Owner Helma Swinkels revives social enterprise with new name, vision

The Rollin Art Centre’s Mistletoe Market begins on Dec. 1. (SUBMITTED PHOTO)
ARTS AROUND: Rollin Art Centre prepares for Mistletoe Market

Artisans and crafters are still needed for annual Christmas craft fair

B.C. Health Minister Adrian Dix and provincial health officer Dr. Bonnie Henry update the COVID-19 situation at the B.C. legislature, Nov. 23, 2020. (B.C. government)
B.C. sets another COVID-19 record with 887 new cases

Another 13 deaths, ties the highest three days ago

Gracie couldn’t stop nursing from her previous owner’s goats which was problematic given the goats were trying to be dried out to breed. Gracie now lives at A Home for Hooves. (Sarah Simpson/Citizen)
Cowichan animal sanctuary gets international accreditation

A Home for Hooves farm sanctuary accredited by the Global Federation of Animal Sanctuaries

North Island-Powell River MP Rachel Blaney has spoken out about some veterans losing their Dimished Earning Capacity income. (Mike Davies/Campbell River Mirror photo)
Blaney pens letter to minister about veteran supports

Concerned about veterans losing some income

B.C. Premier John Horgan, a Star Trek fan, can’t resist a Vulcan salute as he takes the oath of office for a second term in Victoria, Nov. 26, 2020. (B.C. government)
Horgan names 20-member cabinet with same pandemic team

New faces in education, finance, economic recovery

Join Black Press Media and Do Some Good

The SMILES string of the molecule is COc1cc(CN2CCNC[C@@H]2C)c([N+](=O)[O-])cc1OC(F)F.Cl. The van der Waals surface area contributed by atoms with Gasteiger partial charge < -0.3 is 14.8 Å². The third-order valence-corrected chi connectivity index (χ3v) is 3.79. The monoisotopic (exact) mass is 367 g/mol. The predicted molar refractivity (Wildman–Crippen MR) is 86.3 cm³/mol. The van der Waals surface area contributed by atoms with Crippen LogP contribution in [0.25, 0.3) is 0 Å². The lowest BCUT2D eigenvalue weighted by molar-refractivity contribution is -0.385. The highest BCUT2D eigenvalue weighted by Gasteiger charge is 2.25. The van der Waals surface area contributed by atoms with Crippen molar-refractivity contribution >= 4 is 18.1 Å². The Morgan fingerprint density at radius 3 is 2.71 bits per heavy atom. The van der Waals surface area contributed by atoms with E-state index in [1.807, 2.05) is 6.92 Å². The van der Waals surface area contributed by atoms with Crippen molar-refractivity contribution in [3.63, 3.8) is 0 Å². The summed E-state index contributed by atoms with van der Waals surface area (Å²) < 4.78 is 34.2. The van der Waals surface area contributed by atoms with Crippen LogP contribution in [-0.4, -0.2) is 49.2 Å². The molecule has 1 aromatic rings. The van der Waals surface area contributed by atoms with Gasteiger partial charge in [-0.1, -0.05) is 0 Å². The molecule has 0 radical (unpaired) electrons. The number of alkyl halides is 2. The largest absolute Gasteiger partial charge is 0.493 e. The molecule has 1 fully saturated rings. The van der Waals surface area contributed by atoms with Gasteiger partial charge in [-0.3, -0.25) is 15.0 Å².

Join Black Press Media and Do Some Good

Pay it Forward program supports local businesses in their community giving

Cannabis bought in British Columbia (Ashley Wadhwani/Black Press Media)
Is it time to start thinking about greener ways to package cannabis?

Packaging suppliers are still figuring eco-friendly and affordable packaging options that fit the mandates of Cannabis Regulations

The corporate headquarters of Pfizer Canada are seen in Montreal, Monday, Nov. 9, 2020. The chief medical adviser at Health Canada says Pfizer’s COVID-19 vaccine could be approved in Canada next month. THE CANADIAN PRESS/Ryan Remiorz
Health Canada expects first COVID-19 vaccine to be approved next month

Canada has a purchase deal to buy at least 20 million doses of Pfizer’s vaccine,

Port McNeill councillor Derek Koel busts a rap to help promote the town’s active transportation plan. (Facebook video screenshot)
VIDEO: Vancouver Island councillor makes rap video to promote active transportation plan

Active transportation is a personal matter for councillor Derek Koel.

FILE – A paramedic holds a test tube containing a blood sample during an antibody testing program at the Hollymore Ambulance Hub, in Birmingham, England, on Friday, June 5, 2020. (Simon Dawson/Pool via AP)
Want to know if you’ve had COVID-19? LifeLabs is offering an antibody test

Test costs $75 and is available in B.C. and Ontario

Most Read